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Financial services regulation and ethics

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FCA investigates fund charges and incentives

Rachel Gordon and Jonathan Yarker

The Financial Conduct Authority (FCA) has revealed more from its thematic review into fund charges, and reveals that its probe into the way that front-line sales staff are incentivised will be broadened from banks to include all regulated firms.

The FCA’s March business plan for 2013/14 was the first time its investigation into fund charges was outlined. It will be writing to 11 asset management firms enquiring about their fund charges−specifically, what the charges are and how they are broken down and overseen, when compared with information provided to investors.

The firms contacted include global asset managers and boutiques, and the review is being,carried out with support from the Investment Management Association (IMA). The IMA has,been campaigning on the issue of cost disclosure.

Meanwhile, the FCA has also taken up arms against mis-selling. It is now looking at whether,paying sales staff based on results prompts mis-selling.

The initial scope of the FCA’s investigation into sales incentives paid to financial services,employees was originally focused on banks, but it now includes all regulated firms. Selected,firms have been forwarded an online questionnaire to see how front-line sales staff (whether employed or self-employed) are incentivised.

The aim is to see how firms identify risks − some firms will then be subject to a follow-up from the FCA. To counter mis-selling, firms should show they have adequate governance and controls in place and that they have addressed any weaknesses.

The FCA does not expect firms to remove incentives. It does, however, want risks managed and, if necessary, changes made to staff remuneration. It also expects firms to investigate recurring problems, take action and pay redress to any affected consumers. Advisers should ensure they are not increasing their risk (e.g. through any bonuses, commission shares or other incentives such as high-value prizes).

Details are on the FCA’s website in the form of a one-minute guide:

www.fsa.gov.uk/library/policy/final_guides/2013/fg1301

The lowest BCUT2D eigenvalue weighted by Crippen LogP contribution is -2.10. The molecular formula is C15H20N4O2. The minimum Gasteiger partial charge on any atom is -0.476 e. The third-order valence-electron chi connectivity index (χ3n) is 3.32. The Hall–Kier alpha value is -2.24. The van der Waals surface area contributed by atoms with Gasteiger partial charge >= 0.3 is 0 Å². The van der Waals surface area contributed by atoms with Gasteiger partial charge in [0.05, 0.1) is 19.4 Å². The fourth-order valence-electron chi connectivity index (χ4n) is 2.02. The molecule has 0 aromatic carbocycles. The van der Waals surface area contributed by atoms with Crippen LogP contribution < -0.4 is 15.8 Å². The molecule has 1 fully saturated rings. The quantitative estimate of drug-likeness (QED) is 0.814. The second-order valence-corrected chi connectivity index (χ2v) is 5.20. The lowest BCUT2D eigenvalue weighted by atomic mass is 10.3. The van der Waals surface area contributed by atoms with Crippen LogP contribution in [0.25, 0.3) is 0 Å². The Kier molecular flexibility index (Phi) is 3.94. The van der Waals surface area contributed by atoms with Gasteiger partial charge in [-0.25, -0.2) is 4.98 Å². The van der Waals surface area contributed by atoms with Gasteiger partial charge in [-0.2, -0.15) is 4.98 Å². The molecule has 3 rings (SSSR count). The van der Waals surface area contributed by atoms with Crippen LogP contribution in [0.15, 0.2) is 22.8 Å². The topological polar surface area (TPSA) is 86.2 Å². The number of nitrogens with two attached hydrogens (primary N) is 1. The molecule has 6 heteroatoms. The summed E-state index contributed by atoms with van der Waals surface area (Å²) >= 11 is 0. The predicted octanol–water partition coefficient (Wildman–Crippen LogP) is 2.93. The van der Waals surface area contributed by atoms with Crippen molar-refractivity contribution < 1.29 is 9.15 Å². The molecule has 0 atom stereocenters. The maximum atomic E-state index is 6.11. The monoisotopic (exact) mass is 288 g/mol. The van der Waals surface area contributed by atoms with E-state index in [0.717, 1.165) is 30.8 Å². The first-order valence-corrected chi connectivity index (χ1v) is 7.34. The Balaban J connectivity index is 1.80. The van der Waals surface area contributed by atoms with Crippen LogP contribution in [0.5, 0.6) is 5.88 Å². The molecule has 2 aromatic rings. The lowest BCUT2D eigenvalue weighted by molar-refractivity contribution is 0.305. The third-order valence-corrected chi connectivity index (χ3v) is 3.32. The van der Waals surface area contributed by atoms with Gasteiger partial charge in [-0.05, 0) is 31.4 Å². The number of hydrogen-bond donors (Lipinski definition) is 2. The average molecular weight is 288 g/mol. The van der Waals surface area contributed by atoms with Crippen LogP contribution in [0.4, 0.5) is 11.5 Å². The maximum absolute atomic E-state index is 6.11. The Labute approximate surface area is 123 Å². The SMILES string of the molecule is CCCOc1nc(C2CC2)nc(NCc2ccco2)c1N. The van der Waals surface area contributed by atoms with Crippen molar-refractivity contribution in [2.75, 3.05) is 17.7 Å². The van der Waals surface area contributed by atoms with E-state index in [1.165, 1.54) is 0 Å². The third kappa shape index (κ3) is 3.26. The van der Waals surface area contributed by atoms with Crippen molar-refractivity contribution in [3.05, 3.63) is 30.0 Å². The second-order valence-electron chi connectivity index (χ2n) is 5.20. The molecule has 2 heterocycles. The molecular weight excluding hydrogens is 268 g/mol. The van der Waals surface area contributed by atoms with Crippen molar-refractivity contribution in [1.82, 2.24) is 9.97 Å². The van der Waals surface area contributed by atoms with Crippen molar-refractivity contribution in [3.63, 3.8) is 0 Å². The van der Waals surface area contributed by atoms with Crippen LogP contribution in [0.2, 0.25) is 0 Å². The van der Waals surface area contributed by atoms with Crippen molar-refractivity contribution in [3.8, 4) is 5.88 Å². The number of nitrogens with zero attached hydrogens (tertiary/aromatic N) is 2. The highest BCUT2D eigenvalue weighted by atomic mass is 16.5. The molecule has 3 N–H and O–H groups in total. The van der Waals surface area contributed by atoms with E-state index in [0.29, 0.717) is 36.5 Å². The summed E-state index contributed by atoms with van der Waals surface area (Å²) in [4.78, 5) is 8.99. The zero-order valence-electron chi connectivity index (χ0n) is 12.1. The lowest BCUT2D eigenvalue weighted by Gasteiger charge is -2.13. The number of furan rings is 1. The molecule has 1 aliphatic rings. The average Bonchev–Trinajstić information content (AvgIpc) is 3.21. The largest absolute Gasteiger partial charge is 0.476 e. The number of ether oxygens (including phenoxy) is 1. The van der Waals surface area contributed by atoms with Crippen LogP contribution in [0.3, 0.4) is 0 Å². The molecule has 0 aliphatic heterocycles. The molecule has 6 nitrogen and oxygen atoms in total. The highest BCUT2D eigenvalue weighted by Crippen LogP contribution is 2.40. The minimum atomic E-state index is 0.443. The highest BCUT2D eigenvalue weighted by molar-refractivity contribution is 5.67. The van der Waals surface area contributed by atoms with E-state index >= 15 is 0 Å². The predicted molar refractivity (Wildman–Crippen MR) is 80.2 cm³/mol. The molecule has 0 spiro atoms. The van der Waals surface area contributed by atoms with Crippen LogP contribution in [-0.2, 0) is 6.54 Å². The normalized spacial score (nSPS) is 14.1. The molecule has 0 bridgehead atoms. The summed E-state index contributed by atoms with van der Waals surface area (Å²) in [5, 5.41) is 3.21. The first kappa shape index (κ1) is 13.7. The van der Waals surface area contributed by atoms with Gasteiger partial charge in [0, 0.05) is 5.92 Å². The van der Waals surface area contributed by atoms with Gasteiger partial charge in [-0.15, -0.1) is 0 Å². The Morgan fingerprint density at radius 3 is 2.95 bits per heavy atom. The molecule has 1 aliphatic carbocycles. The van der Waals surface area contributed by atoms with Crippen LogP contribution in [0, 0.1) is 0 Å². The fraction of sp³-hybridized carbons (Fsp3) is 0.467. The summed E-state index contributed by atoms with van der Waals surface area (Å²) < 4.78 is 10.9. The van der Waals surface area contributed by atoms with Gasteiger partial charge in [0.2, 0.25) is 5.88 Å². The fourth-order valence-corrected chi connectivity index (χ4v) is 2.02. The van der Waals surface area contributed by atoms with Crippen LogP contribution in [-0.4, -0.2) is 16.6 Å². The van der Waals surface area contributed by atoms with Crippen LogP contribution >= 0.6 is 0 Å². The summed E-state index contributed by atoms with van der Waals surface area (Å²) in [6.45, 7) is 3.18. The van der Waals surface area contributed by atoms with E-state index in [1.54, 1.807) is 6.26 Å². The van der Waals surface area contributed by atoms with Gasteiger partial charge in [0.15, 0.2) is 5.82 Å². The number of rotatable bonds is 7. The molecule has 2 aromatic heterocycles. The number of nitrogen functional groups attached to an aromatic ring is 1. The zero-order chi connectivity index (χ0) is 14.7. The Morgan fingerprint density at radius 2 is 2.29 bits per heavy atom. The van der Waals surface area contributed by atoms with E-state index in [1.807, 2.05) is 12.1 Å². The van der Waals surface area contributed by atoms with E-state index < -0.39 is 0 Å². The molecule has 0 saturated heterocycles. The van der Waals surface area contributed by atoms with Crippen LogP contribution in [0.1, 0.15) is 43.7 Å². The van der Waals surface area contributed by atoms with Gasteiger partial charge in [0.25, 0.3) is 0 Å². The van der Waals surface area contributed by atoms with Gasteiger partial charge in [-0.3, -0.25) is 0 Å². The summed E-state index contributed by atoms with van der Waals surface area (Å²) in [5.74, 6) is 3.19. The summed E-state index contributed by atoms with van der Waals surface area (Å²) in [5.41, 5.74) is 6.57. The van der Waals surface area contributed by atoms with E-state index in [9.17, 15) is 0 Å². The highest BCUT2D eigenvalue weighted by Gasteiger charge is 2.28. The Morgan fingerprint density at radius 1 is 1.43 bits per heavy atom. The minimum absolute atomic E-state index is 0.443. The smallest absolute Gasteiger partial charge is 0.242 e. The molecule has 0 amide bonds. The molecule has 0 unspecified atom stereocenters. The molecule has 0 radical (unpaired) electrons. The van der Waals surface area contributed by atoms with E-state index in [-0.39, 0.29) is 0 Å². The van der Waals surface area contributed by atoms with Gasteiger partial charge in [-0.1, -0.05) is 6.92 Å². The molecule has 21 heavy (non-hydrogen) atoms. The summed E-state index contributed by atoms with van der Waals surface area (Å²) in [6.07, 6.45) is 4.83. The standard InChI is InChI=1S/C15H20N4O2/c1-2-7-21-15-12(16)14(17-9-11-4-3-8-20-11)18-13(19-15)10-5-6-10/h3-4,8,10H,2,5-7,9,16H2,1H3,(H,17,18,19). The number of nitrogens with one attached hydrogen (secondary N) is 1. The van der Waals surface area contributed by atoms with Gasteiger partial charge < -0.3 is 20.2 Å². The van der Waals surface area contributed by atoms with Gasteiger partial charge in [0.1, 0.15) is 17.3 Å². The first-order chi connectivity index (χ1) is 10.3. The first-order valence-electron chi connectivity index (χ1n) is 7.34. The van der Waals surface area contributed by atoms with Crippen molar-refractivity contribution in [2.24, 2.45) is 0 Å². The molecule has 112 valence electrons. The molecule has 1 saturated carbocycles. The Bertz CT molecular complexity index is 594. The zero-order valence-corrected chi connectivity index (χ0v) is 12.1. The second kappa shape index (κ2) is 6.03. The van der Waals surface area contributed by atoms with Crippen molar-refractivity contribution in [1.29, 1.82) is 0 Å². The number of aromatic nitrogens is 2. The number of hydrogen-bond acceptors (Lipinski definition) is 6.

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FCA: From a squeak to a roar?

David Smith

Martin Wheatley, the Financial Conduct Authority’s (FCA’s) Chief Executive, has described the regulator as a ‘different animal’ from its predecessor because of its
more aggressive approach.

One instance of this increased fang-baring is its review of Retail Distribution Review (RDR) implementation. Selected firms were asked to provide both their disclosure documentation and details of their services and charges.

Consumer research was also commissioned to assess the effectiveness of adviser firms’ post-RDR communications on charges and services. The research found good progressd overall, but identified areas for improvement. It also found a need for greater transparency around services and charges, particularly when offering a restricted service.

The disclosure of charges in cash terms helps consumers to compare advice costs between firms, and it is difficult to estimate costs just by using hourly rates. Consumers also prefer to have charging information in advance of a meeting. While most firms clearly explained their charges, some did not. It was suggested by the FCA that showing charges in cash terms would be useful, including using examples to illustrate costs for specific services when hourly rates are quoted e.g. pension reviews.

The review identified firms who described themselves as ‘independent’, but were in fact offering a restricted service. The report recommends that restricted firms ensure their documents clearly state the nature of any restriction in terms that consumers can understand.

The need for clearer descriptions of services and reviews was also raised. This would give consumers a better understanding of the options for ongoing services, including the ability to opt out. The report also recommended that firms could also make their documents more appealing by improving their presentation.

Feedback has already been given to those firms that took part in the review, and further assessments will take place later this year. Meanwhile, the report is a reminder to firms of what is expected under the new regime.

RDR: Adviser numbers up 6%

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Steve Tolley

New statistics, as of 31 July, show that the number of independent financial advisers (IFAs) and restricted advisers has increased 6% since the Retail Distribution Review (RDR) came into effect.

The overall number of advisers (including bank advisers, IFAs, restricted advisers, discretionary advisers and stockbrokers) is up 5%, from 31,132 to 32,690. Since the start of RDR, and as more advisers gain the required qualifications, the number of financial advisers has increased 6%, from 20,453 to 21,684.

The number of IFAs and restricted advisers operating on the first day of the RDR was 20% lower than the number estimated by the Financial Services Authority to be operating in the previous year, dropping from 25,616 to 20,453. The number of bank advisers plunged 44% in the same period, from 8,658 to 4,809.

There is no breakdown of the number of IFAs. The number of bank and building society advisers fell another 4% in the same period, to 4,604. The number of discretionary fund managers rose 24% −  from 1,435 as at the end of December to 1,784 as at the end of July −  while over the same period the number of stockbroking firms also rose, by 11% (2,043 to 2,267).

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